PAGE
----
Tom Holland, who is set to play Spider-Man in upcoming Marvel and Sony films, as he appears in the 2013 British film, How I Live Now.

Tom Holland at 17. He hasn’t aged much in 2 years.

That’s not to say that people will story arguing if the film is good. To this day, despite there being a thirteen age gap and The Dark Knight being heralded as one the best films of the superhero genre, fans still disagree over whether Tim Burton’s films were the best or if Nolan’s films live up to their hype. But you don’t see fans arguing that they should have kept Michael Keaton around because it’s just not practical for Keaton to be running around in the cape and cowl these days, even if Birdman shows that he’s still a damn fine actor.But at least if Watts does something like make a dark, creepy battle of wits between Spider-Man and Mysterio people can’t complain it was too similar to previous outings of the character.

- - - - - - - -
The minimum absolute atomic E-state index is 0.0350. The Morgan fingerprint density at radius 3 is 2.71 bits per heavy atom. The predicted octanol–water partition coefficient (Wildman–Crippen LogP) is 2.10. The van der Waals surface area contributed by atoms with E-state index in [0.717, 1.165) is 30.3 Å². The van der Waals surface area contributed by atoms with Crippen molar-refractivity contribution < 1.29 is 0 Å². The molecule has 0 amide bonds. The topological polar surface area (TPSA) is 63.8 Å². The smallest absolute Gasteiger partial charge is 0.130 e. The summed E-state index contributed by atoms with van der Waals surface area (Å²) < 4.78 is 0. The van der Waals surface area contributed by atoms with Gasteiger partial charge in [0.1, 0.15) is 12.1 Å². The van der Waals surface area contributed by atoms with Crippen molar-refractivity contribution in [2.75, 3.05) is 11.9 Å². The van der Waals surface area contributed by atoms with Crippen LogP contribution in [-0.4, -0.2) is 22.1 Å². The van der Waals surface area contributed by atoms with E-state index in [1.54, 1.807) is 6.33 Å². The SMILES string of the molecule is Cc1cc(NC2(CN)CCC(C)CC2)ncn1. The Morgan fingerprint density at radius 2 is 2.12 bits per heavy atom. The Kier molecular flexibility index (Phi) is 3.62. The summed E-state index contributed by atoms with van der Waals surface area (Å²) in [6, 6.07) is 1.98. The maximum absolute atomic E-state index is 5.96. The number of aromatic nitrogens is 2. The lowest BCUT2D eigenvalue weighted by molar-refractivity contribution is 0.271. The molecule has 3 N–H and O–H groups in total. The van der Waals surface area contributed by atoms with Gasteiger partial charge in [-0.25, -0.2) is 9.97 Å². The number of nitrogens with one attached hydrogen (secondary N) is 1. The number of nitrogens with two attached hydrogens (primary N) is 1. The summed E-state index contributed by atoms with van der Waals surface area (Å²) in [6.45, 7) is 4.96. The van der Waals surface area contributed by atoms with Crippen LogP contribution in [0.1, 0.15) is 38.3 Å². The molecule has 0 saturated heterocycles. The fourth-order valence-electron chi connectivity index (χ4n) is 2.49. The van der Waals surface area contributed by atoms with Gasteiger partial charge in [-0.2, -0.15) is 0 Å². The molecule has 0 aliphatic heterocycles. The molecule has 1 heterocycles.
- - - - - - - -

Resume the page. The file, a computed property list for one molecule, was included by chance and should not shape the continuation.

What I’m not looking forward to is the continued high school setting. The choice of  younger actor was partly tied to the setting but I feel like we’ve seen enough of Peter Parker in high school. Even if it didn’t come up much in the previous films, Maguire and Garfield’s characters both went to high school, fought with bully Flash Thompson and were attracted to the popular girl. I don’t know what more there is to explore in those settings so while I’m fine so far with a Spider-Man who is still in high school, I don’t particularly want to see more of the character in that environment.

There’s lots of potential for new creative direction with the casting of Tom Holland and Jon Watts. I can’t honestly say that they were my first choice but I look forward to seeing what they bring to the table. Admittedly, if this were just Sony’s decision I might be a bit wary but given that Marvel were involved and Marvel’s track record of signing relatively unknown actors who wind up being brilliant, I’m content with these choices. Now, who should play Aunt May?